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New Zealand Medical Services in Middle East and Italy

Defence of Egypt

Defence of Egypt

Egypt throughout the ages has been of great strategic importance. The construction of the Suez Canal added considerably to the country's value in this respect, especially to a great maritime power like Great Britain. New Zealanders were highly conscious of this, as they had been called upon during the First World War to help in its defence and to use it as a base for operations in Galiipoli and in Palestine. At that time a New Zealand force had also fought against the Senussi in the Western Desert, a force with which Brigadier Puttick,2 commander of 4 Brigade, was associated.

The defence of Egypt in 1940 became still more important after Italy's declaration of war in June 1940, as Italy had powerful forces in Libya and also in Eritrea and Abyssinia, and the possession of Egypt would have proved of the greatest value to her. The fall of France greatly increased the Italian threat, all the Italian troops in Africa being freed for action against the forces in Egypt. Convoys of troops and equipment from Britain had also to go round the Cape page 61 as the Mediterranean route was menaced by the Italians, and this meant grave delay in building up the forces in the Middle East.

The shortage of medical equipment and supplies in Egypt made this delay a serious one to the medical services, and as all our New Zealand equipment was to be supplied from Great Britain it was of particular importance to our force. The defence of Egypt was to call for adaptation of the organisation and administration of medical units to meet the medical problems associated with the extreme mobility and long range of the fighting, the absence of roads, and the shortage of water.

British operations against the Italians at first were restricted to bombing and frontier raids, whilst the Italians bombed bases in the Western Desert and Alexandria without causing much damage. This period lasted till the Italians moved forward into Egypt in September 1940.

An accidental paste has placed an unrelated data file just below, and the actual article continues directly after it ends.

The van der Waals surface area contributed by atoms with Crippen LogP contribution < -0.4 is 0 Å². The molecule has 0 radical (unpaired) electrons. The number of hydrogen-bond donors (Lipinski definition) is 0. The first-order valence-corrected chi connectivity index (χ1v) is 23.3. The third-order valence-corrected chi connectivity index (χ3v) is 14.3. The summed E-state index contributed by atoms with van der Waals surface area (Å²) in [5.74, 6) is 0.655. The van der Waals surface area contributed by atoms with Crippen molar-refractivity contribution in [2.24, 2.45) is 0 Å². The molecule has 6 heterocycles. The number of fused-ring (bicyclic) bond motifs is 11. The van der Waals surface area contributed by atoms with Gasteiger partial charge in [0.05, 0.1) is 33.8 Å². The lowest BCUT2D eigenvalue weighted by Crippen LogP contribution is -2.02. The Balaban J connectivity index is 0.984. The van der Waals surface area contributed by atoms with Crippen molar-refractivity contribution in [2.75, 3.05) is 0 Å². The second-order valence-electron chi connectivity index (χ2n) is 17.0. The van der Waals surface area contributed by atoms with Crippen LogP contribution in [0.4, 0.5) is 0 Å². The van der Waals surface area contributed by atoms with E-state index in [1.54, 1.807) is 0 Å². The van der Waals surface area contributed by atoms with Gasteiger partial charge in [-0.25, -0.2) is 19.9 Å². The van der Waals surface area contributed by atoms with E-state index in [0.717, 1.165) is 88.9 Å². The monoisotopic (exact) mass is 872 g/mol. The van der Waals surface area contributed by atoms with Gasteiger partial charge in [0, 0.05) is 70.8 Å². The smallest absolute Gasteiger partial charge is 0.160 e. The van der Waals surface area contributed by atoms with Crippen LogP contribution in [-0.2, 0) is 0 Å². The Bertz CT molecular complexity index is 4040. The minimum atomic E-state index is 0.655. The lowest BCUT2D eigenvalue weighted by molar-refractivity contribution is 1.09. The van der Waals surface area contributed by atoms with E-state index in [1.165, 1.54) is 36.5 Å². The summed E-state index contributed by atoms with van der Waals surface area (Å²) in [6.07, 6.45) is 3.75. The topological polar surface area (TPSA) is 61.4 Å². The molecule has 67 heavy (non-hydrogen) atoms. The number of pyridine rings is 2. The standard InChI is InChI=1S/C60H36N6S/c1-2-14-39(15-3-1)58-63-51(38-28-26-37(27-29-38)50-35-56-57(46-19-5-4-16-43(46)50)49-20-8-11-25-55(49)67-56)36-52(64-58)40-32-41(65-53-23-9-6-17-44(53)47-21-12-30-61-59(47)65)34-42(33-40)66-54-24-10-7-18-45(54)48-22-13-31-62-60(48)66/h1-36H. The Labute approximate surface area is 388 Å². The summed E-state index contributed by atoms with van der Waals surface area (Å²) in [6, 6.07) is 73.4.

The already-prepared passive air defence (PAD) scheme for Maadi Camp was put into effect in June. At night troops dispersed in vehicles to prearranged positions in the surrounding desert without confusion or incident under a rigid blackout. The tents occupied by 4 Field Ambulance were dispersed and dug in, while collective slit trenches were dug and sandbagged. The hospital tents for patients were not dispersed, although shelters were dug for the patients and the tent walls strongly sandbagged. In a hill adjacent to the field ambulance area, an operating theatre was provided in a ‘dugout’. This was completely sandbagged and made lightproof.

On 18 June New Zealand units comprising 18 Battalion, 19 Battalion, 4 Reserve MT Company, and a detachment of Divisional Signals left Maadi for Garawla, near Mersa Matruh, 300 miles away, to be attached to the Western Desert Force. Three medical officers and three ambulance cars accompanied the force, and 4 Field Hygiene Section went with it to supervise water supply and sanitation, but returned to Maadi on 22 June.

Arrangements were made for the sick—and possible wounded—to be evacuated to 2/5 British CCS at El Daba, and, if they were likely to want more than ten days' treatment, they were to be sent from there to 2/5 British General Hospital, Alexandria.

On 24 and 25 June the acting ADMS NZ Division, Lieutenant-Colonel Kenrick, made a tour of inspection of the area and conferred with Colonel F. G. Smythe, ADMS Western Desert Force. Colonel Kenrick was satisfied that, while the troops were living under trying conditions, the medical arrangements were functioning satisfactorily. The water ration for the force was two gallons a man a day for all purposes, but fortunately most of the troops were near the sea and took full advantage of the sea bathing and also washed their clothes in sea water.

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2 Lt-Gen Sir Edward Puttick, KCB, DSO and bar, m.i.d., MC (Greek), Legion of Merit (US); Wellington; born Timaru, 26 Jun 1890; Regular soldier; NZ Rifle Brigade 1914–19 (CO 3 Bn); wounded Mar 1918; commanded 4 Bde, Jan 1940–Aug 1941; 2 NZ Div (Crete) 29 Apr–27 May 1941; CGS and GOC NZ Military Forces, Aug 1941–Dec 1945.